What We Can Learn From Taylor Swift’s “Delicate”


|By Bronwen Steele|

Finding the balance between grace and holiness that incorporates an understanding of God’s love is something which is an ongoing struggle for me. I don’t have all the answers, and I doubt Taylor Swift does either, but I hope to raise some questions and touch on some of the nuances of these subjects by exploring them through the “Delicate” music video in the context of the wider album.

If you’re anything of a Taylor Swift fan, you’ll probably remember how you felt when “Look What You Made Me Do” came out in August 2017. This, the first single from Swift’s album, reputation, exploded onto the scene with a jarring, punchy sound and extravagantly vindictive lyrics which include lines such as “Maybe I got mine/But you’ll all get yours” before the song builds to a crescendo in which Swift announces thatthe old Taylor can’t come to the phone right now/…‘cause she’s dead.”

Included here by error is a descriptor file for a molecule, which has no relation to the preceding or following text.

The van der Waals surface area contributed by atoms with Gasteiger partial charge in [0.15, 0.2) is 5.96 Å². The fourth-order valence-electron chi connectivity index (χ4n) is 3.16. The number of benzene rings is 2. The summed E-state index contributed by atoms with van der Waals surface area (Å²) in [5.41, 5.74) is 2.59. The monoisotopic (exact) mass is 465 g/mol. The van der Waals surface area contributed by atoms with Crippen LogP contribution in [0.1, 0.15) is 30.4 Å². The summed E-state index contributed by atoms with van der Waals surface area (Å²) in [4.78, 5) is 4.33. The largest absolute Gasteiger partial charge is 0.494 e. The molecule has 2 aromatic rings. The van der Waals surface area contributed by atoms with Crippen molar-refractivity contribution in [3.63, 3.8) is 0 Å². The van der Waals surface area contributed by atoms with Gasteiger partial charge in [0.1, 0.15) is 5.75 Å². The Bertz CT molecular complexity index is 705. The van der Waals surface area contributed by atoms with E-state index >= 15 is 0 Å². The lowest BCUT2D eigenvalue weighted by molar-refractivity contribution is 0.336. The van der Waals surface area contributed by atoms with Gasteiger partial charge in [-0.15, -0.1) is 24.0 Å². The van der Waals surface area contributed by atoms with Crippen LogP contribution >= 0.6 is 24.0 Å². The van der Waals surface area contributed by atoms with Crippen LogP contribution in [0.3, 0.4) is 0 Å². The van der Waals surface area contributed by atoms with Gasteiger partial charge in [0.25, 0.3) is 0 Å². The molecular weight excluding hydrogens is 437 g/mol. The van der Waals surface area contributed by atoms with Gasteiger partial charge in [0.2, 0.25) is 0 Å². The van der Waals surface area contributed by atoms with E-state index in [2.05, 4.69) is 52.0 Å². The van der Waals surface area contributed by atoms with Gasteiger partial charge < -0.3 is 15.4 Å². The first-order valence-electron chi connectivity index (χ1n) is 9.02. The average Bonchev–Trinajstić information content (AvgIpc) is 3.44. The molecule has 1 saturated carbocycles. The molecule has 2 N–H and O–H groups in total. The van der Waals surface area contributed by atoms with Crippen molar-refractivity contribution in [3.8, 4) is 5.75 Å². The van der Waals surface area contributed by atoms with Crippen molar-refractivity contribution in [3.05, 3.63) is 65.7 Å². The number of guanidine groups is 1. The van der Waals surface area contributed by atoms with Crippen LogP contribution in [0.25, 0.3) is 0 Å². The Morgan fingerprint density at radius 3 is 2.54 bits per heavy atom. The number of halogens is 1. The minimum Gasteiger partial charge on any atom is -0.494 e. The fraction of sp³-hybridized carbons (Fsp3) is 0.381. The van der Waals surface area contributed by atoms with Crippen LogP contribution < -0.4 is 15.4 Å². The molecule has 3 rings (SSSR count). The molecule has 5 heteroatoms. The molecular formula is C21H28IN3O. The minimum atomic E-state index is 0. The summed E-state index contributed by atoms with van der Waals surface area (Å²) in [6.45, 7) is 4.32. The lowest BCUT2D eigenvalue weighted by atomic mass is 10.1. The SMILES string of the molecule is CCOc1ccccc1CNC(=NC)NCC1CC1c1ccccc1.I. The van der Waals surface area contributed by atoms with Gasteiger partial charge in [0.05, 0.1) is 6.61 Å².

The message was clear. Those who had attacked Swift were responsible for the death of the old Taylor and the creation of a fresh Taylor, one who “got smarter/[and] …got harder in the nick of time”. “Look What You Made Me Do” is a far cry from the dreamy, romantic work Swift had formerly released. It revealed Swift’s new, darker image and set the tone for the rest of reputation which was emerged out of two high-profile break-ups, a public fall from grace because of a clash with Kanye and Kim Kardashian West, and Swift’s relationship with the media. The album is harsh, vengeful and reclaims the snake imagery with which she had previously been bombarded on her social media accounts.